My mother was diagnosed with inflammatory breast cancer (IBC) in 1981. IBC accounts for between 1 to 5 percent of all U.S. breast cancer cases–NIH classifies it as a rare disease. Although some small progress has been made since my mother died almost 30 years ago, it remains the most aggressive type of breast cancer.
It is estimated that between 1% and 5% of all newly diagnosed breast cancers each year present as IBC; because of its rarity, it is listed with the Office of Rare Diseases at the National Institutes of Health. While the number of cases of IBC is relatively small compared with the overall number of breast cancers, it is still a substantial number compared with many other rare tumor types…We cannot use the small number of cases as an excuse for the lack of clinical trials; rather, we should view it as a mandate for making novel treatment strategies available to all patients with this diagnosis.
IBC patients’ median ages range between 45 and 55 years old. It occurs more frequently and at a younger age in African Americans vs. Caucasians. (See Inflammatory Breast Cancer Foundation – What is IBC? as well as IBC Support.)
Dr. Naoto Ueno alerted me to this recent IBC article. Because we tend to read very little about this type of breast cancer, I wanted to share it. Some key point follow.
By Sunita Patterson
Inflammatory breast cancer (IBC) stands apart from other cancers of the breast in its unusual clinical presentation, its aggressiveness, and its poor prognosis. Researchers and clinicians are working to clarify what distinguishes IBC from other breast cancers and to discover treatments that improve patient outcomes.
Although IBC accounts for only 2%–5% of breast cancers, it is responsible for 8%–10% of breast cancer–related deaths. “IBC has a strong tendency to metastasize. In fact, a third of patients have metastases at diagnosis,” said Naoto T. Ueno, M.D., Ph.D., a professor in the Department of Breast Medical Oncology and executive director of the Morgan Welch Inflammatory Breast Cancer Research Program and Clinic at The University of Texas MD Anderson Cancer Center. The IBC program at MD Anderson was the first clinic in the world devoted to IBC and is the largest today, treating about 100 patients each year.
Symptoms and diagnosis
Because IBC is rare and its symptoms differ from those of more typical breast cancers, misdiagnosis and less-than-optimal treatment are common, both of which diminish survival outcomes.
The first challenge that IBC presents clinicians is that it does not look like a typical breast cancer. It often appears to be and is misdiagnosed as an infection or a rash. The primary symptoms are usually rapid breast enlargement and erythema covering most of the breast; there may not be any lump.
For most patients with breast irritation and redness, mastitis is the problem, and an antibiotic will help. However, according to Dr. Ueno, if there is no response to the antibiotic in 1–2 weeks and the breast remains red, the physician should suspect IBC and order a biopsy right away. “We don’t want to waste a lot of time with this disease,” Dr. Ueno said, “because it increases the chance of metastasis.”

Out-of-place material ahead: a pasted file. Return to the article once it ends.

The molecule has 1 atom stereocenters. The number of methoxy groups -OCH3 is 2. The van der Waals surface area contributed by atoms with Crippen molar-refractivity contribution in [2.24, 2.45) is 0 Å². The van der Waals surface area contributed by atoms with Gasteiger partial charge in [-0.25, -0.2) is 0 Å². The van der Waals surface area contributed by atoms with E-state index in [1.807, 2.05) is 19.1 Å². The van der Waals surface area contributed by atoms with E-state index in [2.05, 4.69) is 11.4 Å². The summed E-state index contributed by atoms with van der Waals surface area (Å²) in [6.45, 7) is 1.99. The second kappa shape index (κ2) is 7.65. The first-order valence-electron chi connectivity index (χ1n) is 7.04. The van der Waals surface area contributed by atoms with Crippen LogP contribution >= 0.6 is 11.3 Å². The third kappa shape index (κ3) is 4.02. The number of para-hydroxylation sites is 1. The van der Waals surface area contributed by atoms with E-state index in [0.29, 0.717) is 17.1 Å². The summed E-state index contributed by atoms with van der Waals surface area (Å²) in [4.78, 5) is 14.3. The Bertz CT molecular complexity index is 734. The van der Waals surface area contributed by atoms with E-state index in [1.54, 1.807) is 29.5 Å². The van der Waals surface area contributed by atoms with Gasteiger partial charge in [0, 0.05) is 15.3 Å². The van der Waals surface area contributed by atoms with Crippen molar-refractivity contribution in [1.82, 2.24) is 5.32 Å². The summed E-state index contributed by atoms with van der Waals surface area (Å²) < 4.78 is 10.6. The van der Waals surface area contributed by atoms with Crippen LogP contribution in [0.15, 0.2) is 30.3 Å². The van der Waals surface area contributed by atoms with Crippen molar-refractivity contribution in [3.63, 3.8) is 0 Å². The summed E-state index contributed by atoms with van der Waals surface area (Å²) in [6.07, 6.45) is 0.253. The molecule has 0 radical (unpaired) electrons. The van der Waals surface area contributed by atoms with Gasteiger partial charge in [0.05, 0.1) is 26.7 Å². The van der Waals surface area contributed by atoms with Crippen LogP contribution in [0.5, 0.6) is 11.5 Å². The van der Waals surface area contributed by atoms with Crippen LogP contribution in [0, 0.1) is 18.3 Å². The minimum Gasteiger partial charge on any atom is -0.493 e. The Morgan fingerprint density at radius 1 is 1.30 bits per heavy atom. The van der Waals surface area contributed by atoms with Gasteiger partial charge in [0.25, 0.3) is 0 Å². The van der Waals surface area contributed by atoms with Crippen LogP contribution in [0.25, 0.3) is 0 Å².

Both a core needle biopsy and a punch biopsy of the skin should be done. When there is no clearly defined mass, Dr. Ueno recommends directing the needle where the most swelling and redness exist. In patients with IBC, the skin specimen will often show extensive dermal lymphatic invasion. However, in the presence of persistent symptoms, negative biopsies do not rule out cancer completely.
Along with the biopsies, the patient should undergo mammography. If the results are negative, magnetic resonance imaging and ultrasonography should be considered.
“Many community physicians will just see one case of IBC in their entire practice,” Dr. Ueno said. For this reason, he strongly recommends that patients with IBC be referred to a clinic specializing in IBC treatment. “These patients need a specific workup and a multidisciplinary care team,” he said.
The MD Anderson IBC clinic usually sees patients within 48 hours of their referral or self-referral. Typically, patients initially come to MD Anderson for 10–14 days of testing and meeting with medical, surgical, and radiation oncologists. The workup consists of repeat breast imaging (mammography, magnetic resonance imaging, and ultrasonography), remapping of the lymph nodes, blood tests, a pathologic review, and sometimes a positron emission tomography–computed tomography scan or a computed tomography scan with a bone scan.
Treatment of nonmetastatic IBC differs from that of other breast cancers in that systemic therapy is given preoperatively to debulk the disease as much as possible. Surgery and radiation therapy follow. Because treatment usually begins with chemotherapy, a medical oncologist is usually consulted first. But Dr. Ueno recommends that surgical and radiation oncologists with expertise in IBC also be involved from the beginning. “The optimal extent of local treatment can be difficult to judge when there isn’t a clear mass and the redness is diffuse,” he said, adding that coordinated care by an experienced team can reduce the possibility of errors.
Dr. Ueno is passionate about the need to study IBC even though it’s “rare.” “People keep asking, why are we investing so much effort in an ‘orphan’ disease?” he said. “It’s true that IBC is rare in terms of incidence. But from the mortality perspective, IBC isn’t rare. It’s a killer.”
For more information, call Dr. Naoto Ueno at 713-792-8754.
Dr. Naoto Ueno recently co-edited a textbook about IBC treatment and research: Inflammatory Breast Cancer: An Update (Ueno NT, Cristofanilli M, eds.). Springer, 2012.
The MD Anderson IBC program hosts a Web page, Facebook page, and Twitter account with research updates and patient information:
Dr. Ueno posts information for patients, clinicians, and researchers on Facebook and Twitter: